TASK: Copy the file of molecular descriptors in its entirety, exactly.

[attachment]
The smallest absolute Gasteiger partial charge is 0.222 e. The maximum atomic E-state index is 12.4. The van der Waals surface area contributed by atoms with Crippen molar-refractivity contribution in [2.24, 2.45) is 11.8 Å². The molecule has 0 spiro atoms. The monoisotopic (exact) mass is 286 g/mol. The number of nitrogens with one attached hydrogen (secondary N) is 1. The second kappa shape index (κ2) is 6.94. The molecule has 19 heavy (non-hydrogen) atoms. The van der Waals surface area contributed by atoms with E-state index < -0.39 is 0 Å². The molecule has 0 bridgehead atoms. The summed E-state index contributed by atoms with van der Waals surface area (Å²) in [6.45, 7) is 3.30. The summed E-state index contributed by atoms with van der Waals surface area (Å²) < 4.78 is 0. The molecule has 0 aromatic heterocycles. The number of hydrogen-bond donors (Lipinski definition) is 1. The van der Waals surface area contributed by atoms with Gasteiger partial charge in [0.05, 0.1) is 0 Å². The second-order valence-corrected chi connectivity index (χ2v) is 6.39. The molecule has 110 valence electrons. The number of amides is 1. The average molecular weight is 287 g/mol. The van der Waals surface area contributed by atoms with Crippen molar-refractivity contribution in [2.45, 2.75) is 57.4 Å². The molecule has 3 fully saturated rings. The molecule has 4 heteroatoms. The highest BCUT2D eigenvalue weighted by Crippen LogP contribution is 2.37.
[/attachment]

The smallest absolute Gasteiger partial charge is 0.222 e. The maximum atomic E-state index is 12.4. The van der Waals surface area contributed by atoms with Crippen molar-refractivity contribution in [2.24, 2.45) is 11.8 Å². The molecule has 0 spiro atoms. The monoisotopic (exact) mass is 286 g/mol. The number of nitrogens with one attached hydrogen (secondary N) is 1. The second kappa shape index (κ2) is 6.94. The molecule has 19 heavy (non-hydrogen) atoms. The van der Waals surface area contributed by atoms with E-state index < -0.39 is 0 Å². The molecule has 0 bridgehead atoms. The summed E-state index contributed by atoms with van der Waals surface area (Å²) in [6.45, 7) is 3.30. The summed E-state index contributed by atoms with van der Waals surface area (Å²) < 4.78 is 0. The molecule has 0 aromatic heterocycles. The number of hydrogen-bond donors (Lipinski definition) is 1. The van der Waals surface area contributed by atoms with Gasteiger partial charge in [0.05, 0.1) is 0 Å². The second-order valence-corrected chi connectivity index (χ2v) is 6.39. The molecule has 110 valence electrons. The number of amides is 1. The average molecular weight is 287 g/mol. The van der Waals surface area contributed by atoms with Crippen molar-refractivity contribution in [2.45, 2.75) is 57.4 Å². The molecule has 3 fully saturated rings. The molecule has 4 heteroatoms. The highest BCUT2D eigenvalue weighted by Crippen LogP contribution is 2.37.